Radiological Protection from Cosmic Radiation in Aviation

Draft document: Radiological Protection from Cosmic Radiation in Aviation
Submitted by Rick Tanner and Neil McColl, Public Health England
Commenting on behalf of the organisation


We note that this report defines cosmic ray exposures during flight as existing exposures. Whilst ICRP 103 does not state whether exposures of air crew are planned or existing exposures, Table 4 of that Publication indicates that these occupational exposures are not included within existing exposures. We recognize that ICRP may not have intended that interpretation, but it has resulted in conflicting Basic Safety Standards: IAEA state that the “exposure of aircrew to cosmic radiation is considered under existing exposure situations”, whilst EURATOM state that “The exposure of air crew to cosmic radiation should be managed as a planned exposure situation”. EU states are obligated to implement the EURATOM BSS and hence all EU states will end up with legislation that would seem to conflict with this Publication.

In the footnote on page 24 there is a reference to the ICRP revising the Glossary from ICRP 103. It is to be hoped that the revisions are published before this Publication, since that will reduce confusion. There are some differences between the Glossary of this Publication and that already published in ICRP 103, that are hard to reconcile: it is not clear whether they are general changes to ICRP thinking or changes made for this report.

The scope of the publication should be defined. Is it dealing only with scheduled aviation flights? Are business jets and military flights outside the scope?

Lines 563-566. These lines seek to characterise the marginal magnitude of SEP exposures of aircraft crew in relation to the crew’s lifetime exposure. The arguments do not seem solid enough. It is recognised in the report that this group (aircraft workers) is “one of the most exposed” of occupations: that does not make the denominator of lifetime exposure an immediately obvious comparator for assessing something as being marginal. Comparing something large with something larger does not make the first thing small.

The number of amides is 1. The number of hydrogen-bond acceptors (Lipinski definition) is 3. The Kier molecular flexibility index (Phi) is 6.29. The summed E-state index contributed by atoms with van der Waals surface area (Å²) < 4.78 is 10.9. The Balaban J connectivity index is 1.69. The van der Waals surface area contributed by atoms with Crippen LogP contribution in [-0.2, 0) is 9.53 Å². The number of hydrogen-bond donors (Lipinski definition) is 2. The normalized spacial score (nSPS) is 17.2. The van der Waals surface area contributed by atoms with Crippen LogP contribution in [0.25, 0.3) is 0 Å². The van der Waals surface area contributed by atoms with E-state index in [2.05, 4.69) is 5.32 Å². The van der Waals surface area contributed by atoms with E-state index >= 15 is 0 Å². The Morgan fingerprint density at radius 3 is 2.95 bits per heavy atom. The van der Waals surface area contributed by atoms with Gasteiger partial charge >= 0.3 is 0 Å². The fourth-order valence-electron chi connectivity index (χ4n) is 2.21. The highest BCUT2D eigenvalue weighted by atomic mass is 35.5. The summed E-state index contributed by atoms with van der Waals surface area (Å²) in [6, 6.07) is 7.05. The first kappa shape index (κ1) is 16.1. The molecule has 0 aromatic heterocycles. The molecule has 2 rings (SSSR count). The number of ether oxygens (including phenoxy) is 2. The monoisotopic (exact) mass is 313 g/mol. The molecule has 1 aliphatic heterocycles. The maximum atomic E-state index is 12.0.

Paragraph 20. The quoted evidence is reported in terms of dose rates exceeded at different flying altitudes but without saying how much they are exceeded by or for how long. Thus, the draft report does not illustrate what individual doses might be, while being content to describe them as marginal. The presented evidence and arguments do not link clearly enough to the conclusion of marginality.


Lines 206 and 216 – spurious space before “For”.

Line 211. Change “comparable to” to “comparable to or exceed” (to account for business jets).

Line 246. Spurious “the”: “Cosmic radiation is ionising radiation…”

Line 274. Delete “to occur”

Lines 281-287. This definition of Existing Exposure is much more complex than in ICRP 103. Is this consistent with the revised glossary from that publication?

Lines 300-302. This definition of fluence is wrong: the number of particles incident on a sphere of cross sectional area a is divided by a. The definition should be taken from ICRU Report 85.

Line 322. Remove “generally”.

Lines 324-329. This definition of Occupational Exposure is changed from that in ICRP 103. Is this consistent with the revised glossary from that publication?

Lines 341-344. This definition of Planned Exposure is changed from that in ICRP 103. Is this consistent with the revised glossary from that publication?

Lines 371-373. In the space weather community, SEP, “solar energetic particle”, is a more common term.